In 1830, a train known as the Iron Mule is loaded with passengers, and starts off on its trip. Along the way, the train faces numerous obstacles and delays. The engineer is prepared for ...
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Roscoe and Buster operate a combination garage and fire station. In the first half they destroy a car left for them to clean. In the second half they go off on a false alarm and return to find their own building on fire.
Mother, Father and Daughter go to the park. The women dose off on a bench while the father plays a hide-and-seek game with a girl, blindfolded. Charlie leads him into a lake. Both dozing ... See full summary »
In 1830, a train known as the Iron Mule is loaded with passengers, and starts off on its trip. Along the way, the train faces numerous obstacles and delays. The engineer is prepared for most of them, but the real challenges come when the train is ambushed by Indians. Written by
This is an Al St. John silent comedy short. Although he is completely unknown today, he starred in a few movies with Buster Keaton--and it was from Buster he obtained the very, very old fashioned train for this film. In the Keaton film, OUR HOSPITALITY (by the way, it's one of the greatest films he ever did), the train was also featured just a few months earlier. Here in this short, the train is pulled out of mothballs and is featured.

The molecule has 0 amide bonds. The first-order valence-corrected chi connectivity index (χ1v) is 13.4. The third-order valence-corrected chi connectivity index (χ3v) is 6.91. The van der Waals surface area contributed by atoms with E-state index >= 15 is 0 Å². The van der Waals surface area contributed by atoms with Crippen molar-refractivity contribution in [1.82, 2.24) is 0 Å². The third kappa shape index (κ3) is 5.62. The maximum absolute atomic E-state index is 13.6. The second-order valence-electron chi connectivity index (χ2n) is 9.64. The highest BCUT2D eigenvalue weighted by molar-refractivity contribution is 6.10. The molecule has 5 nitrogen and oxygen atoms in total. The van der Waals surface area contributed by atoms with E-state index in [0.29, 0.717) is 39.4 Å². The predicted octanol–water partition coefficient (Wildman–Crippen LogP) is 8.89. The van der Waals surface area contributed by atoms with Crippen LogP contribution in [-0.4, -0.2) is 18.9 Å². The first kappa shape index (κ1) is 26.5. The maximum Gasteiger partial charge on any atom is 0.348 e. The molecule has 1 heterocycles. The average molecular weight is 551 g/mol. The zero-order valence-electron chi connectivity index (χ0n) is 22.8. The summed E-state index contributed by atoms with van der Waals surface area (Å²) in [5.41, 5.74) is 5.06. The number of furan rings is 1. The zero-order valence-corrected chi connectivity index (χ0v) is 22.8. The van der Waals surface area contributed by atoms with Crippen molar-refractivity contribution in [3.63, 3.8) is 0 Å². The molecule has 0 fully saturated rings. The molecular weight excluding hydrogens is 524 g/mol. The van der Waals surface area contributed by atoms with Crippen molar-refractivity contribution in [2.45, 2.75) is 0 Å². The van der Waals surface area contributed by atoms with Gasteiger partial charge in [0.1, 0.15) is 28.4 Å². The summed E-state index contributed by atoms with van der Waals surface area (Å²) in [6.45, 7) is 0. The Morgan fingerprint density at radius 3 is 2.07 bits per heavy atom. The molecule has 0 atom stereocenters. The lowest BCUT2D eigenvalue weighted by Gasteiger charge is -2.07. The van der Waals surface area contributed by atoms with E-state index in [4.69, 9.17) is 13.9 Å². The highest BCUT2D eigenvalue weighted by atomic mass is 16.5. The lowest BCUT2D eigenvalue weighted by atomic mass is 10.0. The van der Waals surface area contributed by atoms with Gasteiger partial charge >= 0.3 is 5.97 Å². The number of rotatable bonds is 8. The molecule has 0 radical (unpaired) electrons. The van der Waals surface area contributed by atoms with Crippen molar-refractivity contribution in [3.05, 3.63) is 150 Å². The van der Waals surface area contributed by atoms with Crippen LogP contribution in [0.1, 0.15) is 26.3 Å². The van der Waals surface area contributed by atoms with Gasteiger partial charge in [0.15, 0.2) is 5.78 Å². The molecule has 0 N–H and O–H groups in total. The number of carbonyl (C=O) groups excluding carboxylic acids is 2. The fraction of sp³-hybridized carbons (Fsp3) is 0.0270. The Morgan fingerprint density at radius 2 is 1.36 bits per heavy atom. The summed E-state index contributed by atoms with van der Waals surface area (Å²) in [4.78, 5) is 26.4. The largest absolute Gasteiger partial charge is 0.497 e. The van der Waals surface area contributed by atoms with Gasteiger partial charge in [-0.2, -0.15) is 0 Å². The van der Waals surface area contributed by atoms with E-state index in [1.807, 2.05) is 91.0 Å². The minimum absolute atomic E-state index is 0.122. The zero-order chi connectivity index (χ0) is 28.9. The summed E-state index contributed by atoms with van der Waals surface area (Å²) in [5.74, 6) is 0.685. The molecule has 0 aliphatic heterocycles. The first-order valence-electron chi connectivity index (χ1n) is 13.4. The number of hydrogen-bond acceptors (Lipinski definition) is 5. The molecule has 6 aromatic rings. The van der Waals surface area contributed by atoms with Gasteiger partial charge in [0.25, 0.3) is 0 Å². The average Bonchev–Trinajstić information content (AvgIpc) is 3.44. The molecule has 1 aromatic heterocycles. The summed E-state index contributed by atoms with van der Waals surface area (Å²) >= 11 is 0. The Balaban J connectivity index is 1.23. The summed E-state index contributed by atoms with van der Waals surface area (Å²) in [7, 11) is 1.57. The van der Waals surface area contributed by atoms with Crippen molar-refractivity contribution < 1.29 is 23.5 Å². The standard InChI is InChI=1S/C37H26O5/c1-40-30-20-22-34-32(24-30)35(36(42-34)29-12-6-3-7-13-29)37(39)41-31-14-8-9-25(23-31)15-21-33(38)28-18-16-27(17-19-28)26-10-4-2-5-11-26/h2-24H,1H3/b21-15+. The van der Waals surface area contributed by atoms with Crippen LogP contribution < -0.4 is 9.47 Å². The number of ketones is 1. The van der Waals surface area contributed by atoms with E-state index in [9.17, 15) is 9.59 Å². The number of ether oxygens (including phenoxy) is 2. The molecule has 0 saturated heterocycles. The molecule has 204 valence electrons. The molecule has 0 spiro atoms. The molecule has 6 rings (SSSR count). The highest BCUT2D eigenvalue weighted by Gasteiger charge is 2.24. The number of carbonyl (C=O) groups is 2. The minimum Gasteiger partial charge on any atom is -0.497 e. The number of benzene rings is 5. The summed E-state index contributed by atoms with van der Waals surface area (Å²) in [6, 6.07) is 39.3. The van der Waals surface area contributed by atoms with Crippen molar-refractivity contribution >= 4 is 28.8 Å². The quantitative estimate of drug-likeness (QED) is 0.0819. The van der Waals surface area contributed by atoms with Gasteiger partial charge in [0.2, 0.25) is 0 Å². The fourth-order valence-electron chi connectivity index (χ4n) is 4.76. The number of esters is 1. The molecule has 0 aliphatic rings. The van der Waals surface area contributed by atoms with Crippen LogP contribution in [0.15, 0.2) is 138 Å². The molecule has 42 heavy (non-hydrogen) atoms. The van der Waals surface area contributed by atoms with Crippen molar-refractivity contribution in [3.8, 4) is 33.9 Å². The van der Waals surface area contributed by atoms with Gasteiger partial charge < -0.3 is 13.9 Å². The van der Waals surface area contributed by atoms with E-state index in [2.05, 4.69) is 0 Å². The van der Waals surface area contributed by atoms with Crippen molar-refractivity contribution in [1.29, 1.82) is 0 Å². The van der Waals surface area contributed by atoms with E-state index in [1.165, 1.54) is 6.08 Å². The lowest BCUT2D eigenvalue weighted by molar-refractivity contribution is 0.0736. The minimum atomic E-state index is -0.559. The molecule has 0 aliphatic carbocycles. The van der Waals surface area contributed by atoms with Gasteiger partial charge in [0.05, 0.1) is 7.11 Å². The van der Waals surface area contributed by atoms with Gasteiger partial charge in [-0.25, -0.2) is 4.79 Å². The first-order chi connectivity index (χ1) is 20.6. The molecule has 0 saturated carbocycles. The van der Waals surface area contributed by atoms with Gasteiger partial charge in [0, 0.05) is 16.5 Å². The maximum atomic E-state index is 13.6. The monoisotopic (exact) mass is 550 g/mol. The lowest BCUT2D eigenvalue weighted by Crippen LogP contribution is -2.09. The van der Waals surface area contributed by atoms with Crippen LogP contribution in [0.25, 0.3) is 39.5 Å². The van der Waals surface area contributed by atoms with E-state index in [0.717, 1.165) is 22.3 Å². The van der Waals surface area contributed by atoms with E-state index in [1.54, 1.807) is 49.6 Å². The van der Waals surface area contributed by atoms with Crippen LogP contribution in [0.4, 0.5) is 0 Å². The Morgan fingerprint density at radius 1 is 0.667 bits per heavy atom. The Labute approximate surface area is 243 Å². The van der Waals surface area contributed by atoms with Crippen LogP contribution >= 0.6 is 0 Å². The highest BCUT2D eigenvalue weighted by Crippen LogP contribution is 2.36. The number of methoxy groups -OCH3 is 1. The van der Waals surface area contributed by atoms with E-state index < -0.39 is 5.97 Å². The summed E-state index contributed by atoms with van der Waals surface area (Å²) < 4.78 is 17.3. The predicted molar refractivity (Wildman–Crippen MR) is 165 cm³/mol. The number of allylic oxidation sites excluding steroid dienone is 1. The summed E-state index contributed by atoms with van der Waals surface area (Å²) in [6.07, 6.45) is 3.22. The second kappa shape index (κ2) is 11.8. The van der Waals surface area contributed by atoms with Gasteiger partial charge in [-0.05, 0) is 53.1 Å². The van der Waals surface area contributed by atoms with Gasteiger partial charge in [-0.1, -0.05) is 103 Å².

This movie is a very leisurely paced film about one of the earliest railway lines in America. It shows the train slowly departing and follows it through the journey. The scenes are cute and interesting, but no real belly laughs or excitement either.
FYI--late in the film a group of Indians attack the train. Supposedly one of them is Buster Keaton in a cameo. I watched for this but couldn't clearly tell if this is true--the only adequate quality of the print didn't help.
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